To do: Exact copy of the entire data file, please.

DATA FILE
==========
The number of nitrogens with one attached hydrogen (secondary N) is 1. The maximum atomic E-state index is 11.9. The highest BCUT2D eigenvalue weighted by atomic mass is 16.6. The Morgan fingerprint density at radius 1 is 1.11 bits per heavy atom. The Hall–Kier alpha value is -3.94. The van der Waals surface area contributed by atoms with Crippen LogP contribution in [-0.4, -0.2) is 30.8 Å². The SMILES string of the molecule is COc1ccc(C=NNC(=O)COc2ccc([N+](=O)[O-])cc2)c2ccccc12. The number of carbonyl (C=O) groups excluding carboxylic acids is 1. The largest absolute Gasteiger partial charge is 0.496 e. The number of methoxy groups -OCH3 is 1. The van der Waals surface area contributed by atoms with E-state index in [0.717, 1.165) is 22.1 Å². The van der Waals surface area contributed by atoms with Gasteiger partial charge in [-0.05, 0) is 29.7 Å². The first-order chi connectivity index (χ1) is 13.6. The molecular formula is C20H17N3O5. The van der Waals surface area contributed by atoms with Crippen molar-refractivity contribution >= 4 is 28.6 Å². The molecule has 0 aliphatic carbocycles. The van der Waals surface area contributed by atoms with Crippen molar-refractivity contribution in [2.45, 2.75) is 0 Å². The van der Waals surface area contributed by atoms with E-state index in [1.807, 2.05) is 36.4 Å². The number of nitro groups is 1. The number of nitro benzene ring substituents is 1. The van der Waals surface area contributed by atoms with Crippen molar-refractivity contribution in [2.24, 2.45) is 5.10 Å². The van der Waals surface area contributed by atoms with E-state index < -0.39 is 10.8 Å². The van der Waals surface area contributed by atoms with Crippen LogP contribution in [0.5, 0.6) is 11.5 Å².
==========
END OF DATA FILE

The number of nitrogens with one attached hydrogen (secondary N) is 1. The maximum atomic E-state index is 11.9. The highest BCUT2D eigenvalue weighted by atomic mass is 16.6. The Morgan fingerprint density at radius 1 is 1.11 bits per heavy atom. The Hall–Kier alpha value is -3.94. The van der Waals surface area contributed by atoms with Crippen LogP contribution in [-0.4, -0.2) is 30.8 Å². The SMILES string of the molecule is COc1ccc(C=NNC(=O)COc2ccc([N+](=O)[O-])cc2)c2ccccc12. The number of carbonyl (C=O) groups excluding carboxylic acids is 1. The largest absolute Gasteiger partial charge is 0.496 e. The number of methoxy groups -OCH3 is 1. The van der Waals surface area contributed by atoms with E-state index in [0.717, 1.165) is 22.1 Å². The van der Waals surface area contributed by atoms with Gasteiger partial charge in [-0.05, 0) is 29.7 Å². The first-order chi connectivity index (χ1) is 13.6. The molecular formula is C20H17N3O5. The van der Waals surface area contributed by atoms with Crippen molar-refractivity contribution >= 4 is 28.6 Å². The molecule has 0 aliphatic carbocycles. The van der Waals surface area contributed by atoms with Crippen molar-refractivity contribution in [2.45, 2.75) is 0 Å². The van der Waals surface area contributed by atoms with E-state index in [1.807, 2.05) is 36.4 Å². The number of nitro groups is 1. The number of nitro benzene ring substituents is 1. The van der Waals surface area contributed by atoms with Crippen molar-refractivity contribution in [2.24, 2.45) is 5.10 Å². The van der Waals surface area contributed by atoms with E-state index < -0.39 is 10.8 Å². The van der Waals surface area contributed by atoms with Crippen LogP contribution in [0.5, 0.6) is 11.5 Å².